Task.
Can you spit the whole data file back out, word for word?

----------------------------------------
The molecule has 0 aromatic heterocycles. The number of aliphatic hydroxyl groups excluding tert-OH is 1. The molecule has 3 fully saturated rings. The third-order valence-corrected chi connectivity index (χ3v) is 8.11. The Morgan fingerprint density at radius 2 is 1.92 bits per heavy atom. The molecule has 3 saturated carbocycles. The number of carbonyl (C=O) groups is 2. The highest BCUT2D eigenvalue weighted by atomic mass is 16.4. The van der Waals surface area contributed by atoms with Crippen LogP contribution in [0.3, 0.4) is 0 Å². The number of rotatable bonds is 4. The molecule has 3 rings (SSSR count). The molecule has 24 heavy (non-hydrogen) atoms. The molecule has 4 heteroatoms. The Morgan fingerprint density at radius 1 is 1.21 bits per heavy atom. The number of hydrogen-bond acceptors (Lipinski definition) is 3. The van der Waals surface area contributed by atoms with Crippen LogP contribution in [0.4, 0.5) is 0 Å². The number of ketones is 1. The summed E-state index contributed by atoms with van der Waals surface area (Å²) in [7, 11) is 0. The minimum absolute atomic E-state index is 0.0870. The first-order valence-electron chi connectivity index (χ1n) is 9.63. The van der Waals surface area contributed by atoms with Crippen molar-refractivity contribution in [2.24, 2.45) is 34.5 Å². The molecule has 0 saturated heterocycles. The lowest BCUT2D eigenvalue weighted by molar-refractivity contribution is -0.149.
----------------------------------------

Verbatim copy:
The molecule has 0 aromatic heterocycles. The number of aliphatic hydroxyl groups excluding tert-OH is 1. The molecule has 3 fully saturated rings. The third-order valence-corrected chi connectivity index (χ3v) is 8.11. The Morgan fingerprint density at radius 2 is 1.92 bits per heavy atom. The molecule has 3 saturated carbocycles. The number of carbonyl (C=O) groups is 2. The highest BCUT2D eigenvalue weighted by atomic mass is 16.4. The van der Waals surface area contributed by atoms with Crippen LogP contribution in [0.3, 0.4) is 0 Å². The number of rotatable bonds is 4. The molecule has 3 rings (SSSR count). The molecule has 24 heavy (non-hydrogen) atoms. The molecule has 4 heteroatoms. The Morgan fingerprint density at radius 1 is 1.21 bits per heavy atom. The number of hydrogen-bond acceptors (Lipinski definition) is 3. The van der Waals surface area contributed by atoms with Crippen LogP contribution in [0.4, 0.5) is 0 Å². The number of ketones is 1. The summed E-state index contributed by atoms with van der Waals surface area (Å²) in [7, 11) is 0. The minimum absolute atomic E-state index is 0.0870. The first-order valence-electron chi connectivity index (χ1n) is 9.63. The van der Waals surface area contributed by atoms with Crippen molar-refractivity contribution in [2.24, 2.45) is 34.5 Å². The molecule has 0 saturated heterocycles. The lowest BCUT2D eigenvalue weighted by molar-refractivity contribution is -0.149.